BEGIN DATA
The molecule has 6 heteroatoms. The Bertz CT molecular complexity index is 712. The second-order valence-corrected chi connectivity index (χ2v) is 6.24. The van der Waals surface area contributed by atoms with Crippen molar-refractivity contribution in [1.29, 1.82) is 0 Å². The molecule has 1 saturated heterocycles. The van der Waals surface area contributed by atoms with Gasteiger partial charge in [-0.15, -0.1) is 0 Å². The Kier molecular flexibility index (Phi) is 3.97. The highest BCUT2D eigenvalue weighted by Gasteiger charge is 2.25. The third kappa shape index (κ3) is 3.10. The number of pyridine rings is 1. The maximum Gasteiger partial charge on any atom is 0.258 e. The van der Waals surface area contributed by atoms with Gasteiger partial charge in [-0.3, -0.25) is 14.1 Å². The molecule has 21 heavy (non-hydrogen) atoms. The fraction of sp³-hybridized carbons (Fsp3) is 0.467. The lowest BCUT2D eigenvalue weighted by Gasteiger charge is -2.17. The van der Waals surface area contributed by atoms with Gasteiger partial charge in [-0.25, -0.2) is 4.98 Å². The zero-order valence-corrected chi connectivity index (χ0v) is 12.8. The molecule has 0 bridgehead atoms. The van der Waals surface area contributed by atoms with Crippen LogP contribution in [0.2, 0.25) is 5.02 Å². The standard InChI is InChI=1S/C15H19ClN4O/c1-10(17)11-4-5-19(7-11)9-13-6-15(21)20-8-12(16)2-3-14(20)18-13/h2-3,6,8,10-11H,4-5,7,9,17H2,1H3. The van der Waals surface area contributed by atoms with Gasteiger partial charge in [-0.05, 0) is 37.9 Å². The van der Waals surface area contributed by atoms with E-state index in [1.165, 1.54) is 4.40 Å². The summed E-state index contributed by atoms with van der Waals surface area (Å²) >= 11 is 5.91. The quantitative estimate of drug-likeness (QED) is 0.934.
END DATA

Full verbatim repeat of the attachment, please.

The molecule has 6 heteroatoms. The Bertz CT molecular complexity index is 712. The second-order valence-corrected chi connectivity index (χ2v) is 6.24. The van der Waals surface area contributed by atoms with Crippen molar-refractivity contribution in [1.29, 1.82) is 0 Å². The molecule has 1 saturated heterocycles. The van der Waals surface area contributed by atoms with Gasteiger partial charge in [-0.15, -0.1) is 0 Å². The Kier molecular flexibility index (Phi) is 3.97. The highest BCUT2D eigenvalue weighted by Gasteiger charge is 2.25. The third kappa shape index (κ3) is 3.10. The number of pyridine rings is 1. The maximum Gasteiger partial charge on any atom is 0.258 e. The van der Waals surface area contributed by atoms with Gasteiger partial charge in [-0.3, -0.25) is 14.1 Å². The molecule has 21 heavy (non-hydrogen) atoms. The fraction of sp³-hybridized carbons (Fsp3) is 0.467. The lowest BCUT2D eigenvalue weighted by Gasteiger charge is -2.17. The van der Waals surface area contributed by atoms with Gasteiger partial charge in [-0.25, -0.2) is 4.98 Å². The zero-order valence-corrected chi connectivity index (χ0v) is 12.8. The molecule has 0 bridgehead atoms. The van der Waals surface area contributed by atoms with Crippen LogP contribution in [0.2, 0.25) is 5.02 Å². The standard InChI is InChI=1S/C15H19ClN4O/c1-10(17)11-4-5-19(7-11)9-13-6-15(21)20-8-12(16)2-3-14(20)18-13/h2-3,6,8,10-11H,4-5,7,9,17H2,1H3. The van der Waals surface area contributed by atoms with Gasteiger partial charge in [-0.05, 0) is 37.9 Å². The van der Waals surface area contributed by atoms with E-state index in [1.165, 1.54) is 4.40 Å². The summed E-state index contributed by atoms with van der Waals surface area (Å²) >= 11 is 5.91. The quantitative estimate of drug-likeness (QED) is 0.934.